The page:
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Are Bonds Bad for Your Financial Health?

Warren Buffett says to avoid them — but is he right?

U.S. EE savings bond closeup

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En español | In his recent Berkshire Hathaway shareholder's letter, the Oracle of Omaha — and Berkshire CEO — warns against owning bonds. Should you follow his advice? Here's my take, along with some ideas about how to safely earn more on the portion of your portfolio devoted to bonds.

Regarding bonds, Warren Buffett's letter reads as follows:

"And bonds are not the place to be these days. Can you believe that the income recently available from a 10-year U.S. Treasury bond – the yield was 0.93 percent at year-end – had fallen 94 percent from the 15.8 percent yield available in September 1981? In certain large and important countries, such as Germany and Japan, investors earn a negative return on trillions of dollars of sovereign debt. Fixed-income investors worldwide — whether pension funds, insurance companies or retirees — face a bleak future."

Though rates are low, it's not a bleak as you might think. As Buffett points out, rates were quite high in the late ‘70s and early ‘80s, with the 10-year Treasury yielding an average of 12.3 percent in the three-year period from 1979 to 1981. But tax rates were as high as 70 percent then, and even if only a third went to taxes, the after-tax yield averaged 8.2 percent. Unfortunately, inflation averaged 11.9 percent, so one lost about 3.7 percent of their spending power. Simply put, real rates — adjusted for inflation and taxes — were worse back then.

Perhaps a larger concern is that rates will rise. Rising rates cause the principal value of bonds to decline. Indeed, the rate on the 10-year Treasury has risen from 0.93 percent at the end of the year to 1.62 percent as of March 16. This caused an intermediate-term, high-quality bond fund like the iShares Core U.S. Aggregate Bond ETF (AGG) to lose more than 3.3 percent this year. If rates continue to rise, bonds will have more losses. But remember two things.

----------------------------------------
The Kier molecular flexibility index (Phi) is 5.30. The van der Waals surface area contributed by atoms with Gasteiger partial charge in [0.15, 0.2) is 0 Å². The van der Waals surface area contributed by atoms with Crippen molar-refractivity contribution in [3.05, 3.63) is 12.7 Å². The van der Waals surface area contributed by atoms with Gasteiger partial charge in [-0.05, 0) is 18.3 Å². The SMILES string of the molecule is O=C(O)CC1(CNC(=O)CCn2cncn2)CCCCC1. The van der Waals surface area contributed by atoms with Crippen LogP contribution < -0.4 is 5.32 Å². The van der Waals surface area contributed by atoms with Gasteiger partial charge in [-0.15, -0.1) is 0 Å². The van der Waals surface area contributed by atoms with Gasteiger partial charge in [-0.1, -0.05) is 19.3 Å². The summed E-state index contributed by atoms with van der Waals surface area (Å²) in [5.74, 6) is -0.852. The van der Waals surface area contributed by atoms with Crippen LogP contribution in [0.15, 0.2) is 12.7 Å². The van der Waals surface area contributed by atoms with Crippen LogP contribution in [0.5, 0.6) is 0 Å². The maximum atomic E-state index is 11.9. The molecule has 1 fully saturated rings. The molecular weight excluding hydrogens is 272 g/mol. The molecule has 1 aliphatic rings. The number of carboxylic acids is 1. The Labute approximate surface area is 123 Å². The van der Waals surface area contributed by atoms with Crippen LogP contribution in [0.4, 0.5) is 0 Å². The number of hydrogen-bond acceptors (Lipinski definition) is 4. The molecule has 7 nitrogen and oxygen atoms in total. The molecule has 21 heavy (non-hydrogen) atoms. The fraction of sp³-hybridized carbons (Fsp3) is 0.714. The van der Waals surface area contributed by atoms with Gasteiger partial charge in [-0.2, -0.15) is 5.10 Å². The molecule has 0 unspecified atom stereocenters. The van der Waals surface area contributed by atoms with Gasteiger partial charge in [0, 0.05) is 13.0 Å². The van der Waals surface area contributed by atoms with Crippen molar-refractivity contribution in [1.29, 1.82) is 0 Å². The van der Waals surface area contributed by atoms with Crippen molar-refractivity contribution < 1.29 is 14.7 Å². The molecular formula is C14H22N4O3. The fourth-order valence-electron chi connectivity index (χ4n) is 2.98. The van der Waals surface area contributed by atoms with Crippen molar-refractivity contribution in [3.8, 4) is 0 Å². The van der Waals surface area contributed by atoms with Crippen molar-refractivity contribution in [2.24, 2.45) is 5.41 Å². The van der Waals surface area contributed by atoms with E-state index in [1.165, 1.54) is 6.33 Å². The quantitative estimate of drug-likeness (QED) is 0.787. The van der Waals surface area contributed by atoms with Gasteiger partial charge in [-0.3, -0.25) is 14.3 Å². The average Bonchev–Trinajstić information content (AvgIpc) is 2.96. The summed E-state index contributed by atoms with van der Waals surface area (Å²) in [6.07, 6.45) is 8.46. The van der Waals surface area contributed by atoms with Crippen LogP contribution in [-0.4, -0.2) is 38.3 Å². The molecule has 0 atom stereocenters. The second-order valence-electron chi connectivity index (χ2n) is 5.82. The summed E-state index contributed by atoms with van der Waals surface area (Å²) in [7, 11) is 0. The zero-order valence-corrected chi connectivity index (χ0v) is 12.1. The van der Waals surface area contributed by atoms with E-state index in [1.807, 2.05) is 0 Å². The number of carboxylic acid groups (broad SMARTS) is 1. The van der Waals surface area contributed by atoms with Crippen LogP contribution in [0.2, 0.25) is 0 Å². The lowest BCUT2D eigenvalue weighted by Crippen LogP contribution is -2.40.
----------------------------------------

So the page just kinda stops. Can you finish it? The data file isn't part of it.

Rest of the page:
• Economists have a horrible track record of predicting interest rates.
  • If rates do rise, the silver lining is your bonds will yield more.

While I'm not in complete agreement with Warren Buffett on avoiding bonds, I wholeheartedly endorse his advice not to buy low credit quality bonds. Buffett says:

"Some insurers, as well as other bond investors, may try to juice the pathetic returns now available by shifting their purchases to obligations backed by shaky borrowers. Risky loans, however, are not the answer to inadequate interest rates. Three decades ago, the once-mighty savings and loan industry destroyed itself, partly by ignoring that maxim."


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My advice

Remember that pension plans, insurance companies and investment firms like Berkshire Hathaway have much longer lifespans than humans. Billionaires don't have to worry much about a stock market plunge like the rest of us do.

Thus I'm keeping my asset allocation at 55 percent in fixed income, with all in high credit quality securities, because I want this money to last as long as I do. (Fixed income, in Wall Street parlance, means any investment that makes regular interest payments, such as bonds, bank CDs and even money market mutual funds.) Stocks are risky. Compare the 3 percent loss in bonds so far this year with the nearly 13 percent loss in stocks in one day last year. And don't count on stocks always recovering quickly. It took over 30 years for stocks in Japan to recover from their high in 1989.

As I mentioned, I'm keeping my asset allocation at 55 percent fixed income and 45 percent stocks. For me, however, only about half of my fixed income is in bond funds. Other places to stash your safe cash include:

  • Higher-yielding savings accounts or CDs backed by the FDIC (bank) or NCUA (credit union). Depositaccounts.com and Bankrate.com are two good places to find them.
  • A stable value fund in an employer's retirement plan, such as a 401(k) or a 403(b).
  • Many TIAA employer plans have a legacy stable value option yielding a minimum of 3 percent, though be sure to read the fine print.
  • Pay down your mortgage. When you buy a bond, you buy a loan — typically to a company, the U.S. government, or state and local governments. A mortgage is a loan, too, and paying down your mortgage is the inverse of a bond. Money you are not paying the bank is the equivalent of what you are earning. You may not be getting much of a tax benefit from your mortgage, so paying down a 3 percent mortgage could be the equivalent of a 3 percent risk-free and tax-free return.

Conclusion

You've worked hard to save and can now enjoy the fruits of your labor. The purpose of your fixed income is to be the safe money that allows you to spend on whatever brings you happiness. If you put it in stocks and stocks continue to soar, you may be only marginally happier. But if stocks tank, there will likely be severe consequences for your lifestyle. Consider what you'd have to give up if stocks lose 60 percent of their value and don't recover before you exit fixed income.

Allan Roth is a practicing financial planner who has taught finance and behavioral finance at three universities and has written for national publications, including The Wall Street Journal. Despite his many credentials (CFP, CPA, MBA), he remains confident that he can still keep investing simple.

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